Award will fund student's graduate training
Meera Krishnamoorthy, a senior in electrical engineering, has received a National Physical Science Consortium (NPSC) Fellowship that will fund up to six years of graduate training.
Krishnamoorthy will be enrolling in a computer science PhD program at the University of Michigan, studying artificial intelligence and machine-learning applications for health care, such as turning complex medical data (individual patient health records, genomic data, data from wearable health monitors, online reviews of physicians, medical imagery, etc.) into actionable knowledge that ultimately improves patient care. "Engineering is a great way to solve problems in multiple disciplines," she says. In addition to providing funding, the fellowship will partner Krishnamoorthy with the National Security Agency (NSA) to conduct research.
Krishnamoorthy's interest in machine learning was sparked by coursework she did during her junior year as well as by a research project she worked on last summer with Yisong Yue, assistant professor of computing and mathematical sciences. She and Yue analyzed the impact of machine learning on the motion of autonomous systems at Caltech's Center for Autonomous Systems and Technologies (CAST).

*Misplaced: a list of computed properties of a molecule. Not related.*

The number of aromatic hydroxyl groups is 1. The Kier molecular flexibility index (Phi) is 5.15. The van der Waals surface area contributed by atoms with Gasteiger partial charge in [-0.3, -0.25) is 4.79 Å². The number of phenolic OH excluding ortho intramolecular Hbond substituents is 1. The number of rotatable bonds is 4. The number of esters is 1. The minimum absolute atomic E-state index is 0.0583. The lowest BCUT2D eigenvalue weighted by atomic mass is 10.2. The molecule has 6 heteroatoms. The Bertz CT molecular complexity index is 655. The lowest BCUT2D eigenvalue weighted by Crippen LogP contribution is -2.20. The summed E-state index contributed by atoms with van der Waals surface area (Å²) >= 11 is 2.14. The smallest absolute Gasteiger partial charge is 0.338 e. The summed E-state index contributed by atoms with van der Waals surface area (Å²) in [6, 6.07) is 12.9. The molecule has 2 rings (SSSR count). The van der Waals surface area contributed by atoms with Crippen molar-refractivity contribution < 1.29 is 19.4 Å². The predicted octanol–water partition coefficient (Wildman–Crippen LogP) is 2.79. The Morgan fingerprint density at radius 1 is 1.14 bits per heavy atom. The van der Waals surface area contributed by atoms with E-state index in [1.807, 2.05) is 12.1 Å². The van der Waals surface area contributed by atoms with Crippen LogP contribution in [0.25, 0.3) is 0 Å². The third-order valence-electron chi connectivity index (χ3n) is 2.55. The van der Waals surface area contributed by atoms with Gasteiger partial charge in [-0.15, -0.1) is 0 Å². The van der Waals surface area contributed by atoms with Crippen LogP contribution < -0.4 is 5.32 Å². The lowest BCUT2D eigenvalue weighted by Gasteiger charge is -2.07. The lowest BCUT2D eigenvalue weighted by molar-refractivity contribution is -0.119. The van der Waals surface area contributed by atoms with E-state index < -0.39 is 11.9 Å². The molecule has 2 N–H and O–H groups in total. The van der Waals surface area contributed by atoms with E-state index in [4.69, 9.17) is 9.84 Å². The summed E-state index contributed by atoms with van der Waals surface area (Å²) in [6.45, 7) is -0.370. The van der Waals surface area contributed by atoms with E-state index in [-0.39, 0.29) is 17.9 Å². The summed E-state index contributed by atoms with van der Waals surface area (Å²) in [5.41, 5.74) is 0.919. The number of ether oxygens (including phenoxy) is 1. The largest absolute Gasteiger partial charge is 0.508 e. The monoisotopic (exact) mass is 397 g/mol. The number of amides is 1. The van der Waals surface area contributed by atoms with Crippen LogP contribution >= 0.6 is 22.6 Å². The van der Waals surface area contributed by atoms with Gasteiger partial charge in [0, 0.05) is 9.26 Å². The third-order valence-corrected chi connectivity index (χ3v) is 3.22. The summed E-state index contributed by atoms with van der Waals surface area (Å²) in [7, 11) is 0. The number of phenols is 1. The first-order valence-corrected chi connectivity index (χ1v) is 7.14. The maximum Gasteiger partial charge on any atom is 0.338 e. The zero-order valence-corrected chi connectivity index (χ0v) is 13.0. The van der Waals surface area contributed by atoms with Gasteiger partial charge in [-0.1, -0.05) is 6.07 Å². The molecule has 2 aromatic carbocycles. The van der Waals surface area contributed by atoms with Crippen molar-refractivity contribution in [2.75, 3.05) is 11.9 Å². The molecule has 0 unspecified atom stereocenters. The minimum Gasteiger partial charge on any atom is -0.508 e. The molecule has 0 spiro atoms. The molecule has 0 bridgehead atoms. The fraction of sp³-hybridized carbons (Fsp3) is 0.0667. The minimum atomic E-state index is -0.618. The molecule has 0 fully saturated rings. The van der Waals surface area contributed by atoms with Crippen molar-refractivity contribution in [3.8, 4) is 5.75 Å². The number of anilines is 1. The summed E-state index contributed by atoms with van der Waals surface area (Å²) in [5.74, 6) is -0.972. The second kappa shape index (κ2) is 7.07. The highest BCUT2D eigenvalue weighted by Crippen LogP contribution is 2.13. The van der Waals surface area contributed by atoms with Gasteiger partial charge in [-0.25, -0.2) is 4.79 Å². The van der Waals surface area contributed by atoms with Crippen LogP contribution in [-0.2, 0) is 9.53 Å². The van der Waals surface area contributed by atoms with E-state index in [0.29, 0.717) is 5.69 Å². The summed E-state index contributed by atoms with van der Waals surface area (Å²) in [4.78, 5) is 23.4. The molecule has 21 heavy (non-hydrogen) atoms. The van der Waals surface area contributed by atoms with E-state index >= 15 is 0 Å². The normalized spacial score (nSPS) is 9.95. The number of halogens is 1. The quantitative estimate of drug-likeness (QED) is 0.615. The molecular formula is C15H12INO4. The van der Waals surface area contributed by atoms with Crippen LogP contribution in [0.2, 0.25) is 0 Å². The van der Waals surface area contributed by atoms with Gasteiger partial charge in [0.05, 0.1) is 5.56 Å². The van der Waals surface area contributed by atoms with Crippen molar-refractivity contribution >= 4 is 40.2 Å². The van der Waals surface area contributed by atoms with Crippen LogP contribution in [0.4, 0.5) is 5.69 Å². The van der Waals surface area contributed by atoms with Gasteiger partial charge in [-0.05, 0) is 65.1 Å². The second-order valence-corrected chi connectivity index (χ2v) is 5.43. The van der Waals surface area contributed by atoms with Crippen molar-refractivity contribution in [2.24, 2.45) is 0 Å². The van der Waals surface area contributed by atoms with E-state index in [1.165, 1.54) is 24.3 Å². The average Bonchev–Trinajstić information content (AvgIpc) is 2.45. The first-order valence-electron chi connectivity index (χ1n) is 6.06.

"There's so much data available to us these days, and humans aren't always able to analyze the data and draw all the relevant conclusions from it," Krishnamoorthy says. "I'm interested in using machine learning to solve big-picture, global problems."
At Caltech, her academic adviser has been Steven Low, Frank J. Gilloon Professor of Computer Science and Electrical Engineering, and she has been involved in a number of groups and clubs on campus: she co-edited the Caltech Undergraduate Research Journal (CURJ) and volunteered with the Caltech Y and Robogals, a STEM outreach group that teaches elementary school kids how to program Lego Mindstorms robots.
Once she earns a PhD, Krishnamoorthy says she's open to pursuing opportunities in both academia and industry.
Since its inception in 1989, NPSC has awarded more than 500 graduate fellowships. Of those fellows, 82 percent have been minority, female, or a member of both of those groups, which have been historically underrepresented in science.
Written by Robert Perkins